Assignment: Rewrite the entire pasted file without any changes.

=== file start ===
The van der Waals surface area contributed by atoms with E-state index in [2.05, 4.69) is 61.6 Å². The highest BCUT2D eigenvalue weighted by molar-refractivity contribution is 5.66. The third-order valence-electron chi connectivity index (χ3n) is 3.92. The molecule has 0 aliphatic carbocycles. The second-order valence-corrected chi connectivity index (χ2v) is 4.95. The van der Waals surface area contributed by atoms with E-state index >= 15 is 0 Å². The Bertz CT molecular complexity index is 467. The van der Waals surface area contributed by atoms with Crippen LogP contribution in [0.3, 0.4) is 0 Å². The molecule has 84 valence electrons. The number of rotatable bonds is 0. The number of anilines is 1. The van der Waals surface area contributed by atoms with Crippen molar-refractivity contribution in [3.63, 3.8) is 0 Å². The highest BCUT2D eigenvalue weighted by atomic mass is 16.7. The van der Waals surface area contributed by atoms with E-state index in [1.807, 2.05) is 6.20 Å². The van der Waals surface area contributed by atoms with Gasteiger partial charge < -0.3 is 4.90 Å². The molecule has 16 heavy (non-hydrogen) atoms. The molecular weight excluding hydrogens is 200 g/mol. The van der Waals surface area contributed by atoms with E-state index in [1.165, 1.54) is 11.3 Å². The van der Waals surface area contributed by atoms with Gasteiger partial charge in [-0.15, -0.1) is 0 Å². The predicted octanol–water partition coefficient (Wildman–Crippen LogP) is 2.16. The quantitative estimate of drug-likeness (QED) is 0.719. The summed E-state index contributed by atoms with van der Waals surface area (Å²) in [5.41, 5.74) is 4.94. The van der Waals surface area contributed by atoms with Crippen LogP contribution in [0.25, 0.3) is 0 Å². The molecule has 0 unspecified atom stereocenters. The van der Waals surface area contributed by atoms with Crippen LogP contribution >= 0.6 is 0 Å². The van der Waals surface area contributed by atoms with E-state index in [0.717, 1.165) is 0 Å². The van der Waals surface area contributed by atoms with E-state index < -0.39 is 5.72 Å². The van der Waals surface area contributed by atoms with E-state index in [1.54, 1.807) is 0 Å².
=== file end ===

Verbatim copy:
The van der Waals surface area contributed by atoms with E-state index in [2.05, 4.69) is 61.6 Å². The highest BCUT2D eigenvalue weighted by molar-refractivity contribution is 5.66. The third-order valence-electron chi connectivity index (χ3n) is 3.92. The molecule has 0 aliphatic carbocycles. The second-order valence-corrected chi connectivity index (χ2v) is 4.95. The van der Waals surface area contributed by atoms with E-state index >= 15 is 0 Å². The Bertz CT molecular complexity index is 467. The van der Waals surface area contributed by atoms with Crippen LogP contribution in [0.3, 0.4) is 0 Å². The molecule has 84 valence electrons. The number of rotatable bonds is 0. The number of anilines is 1. The van der Waals surface area contributed by atoms with Crippen molar-refractivity contribution in [3.63, 3.8) is 0 Å². The highest BCUT2D eigenvalue weighted by atomic mass is 16.7. The van der Waals surface area contributed by atoms with E-state index in [1.807, 2.05) is 6.20 Å². The van der Waals surface area contributed by atoms with Gasteiger partial charge < -0.3 is 4.90 Å². The molecule has 16 heavy (non-hydrogen) atoms. The molecular weight excluding hydrogens is 200 g/mol. The van der Waals surface area contributed by atoms with E-state index in [1.165, 1.54) is 11.3 Å². The van der Waals surface area contributed by atoms with Gasteiger partial charge in [-0.15, -0.1) is 0 Å². The predicted octanol–water partition coefficient (Wildman–Crippen LogP) is 2.16. The quantitative estimate of drug-likeness (QED) is 0.719. The summed E-state index contributed by atoms with van der Waals surface area (Å²) in [5.41, 5.74) is 4.94. The van der Waals surface area contributed by atoms with Crippen LogP contribution in [0.25, 0.3) is 0 Å². The molecule has 0 unspecified atom stereocenters. The van der Waals surface area contributed by atoms with Crippen LogP contribution >= 0.6 is 0 Å². The van der Waals surface area contributed by atoms with E-state index in [0.717, 1.165) is 0 Å². The van der Waals surface area contributed by atoms with E-state index < -0.39 is 5.72 Å². The van der Waals surface area contributed by atoms with E-state index in [1.54, 1.807) is 0 Å².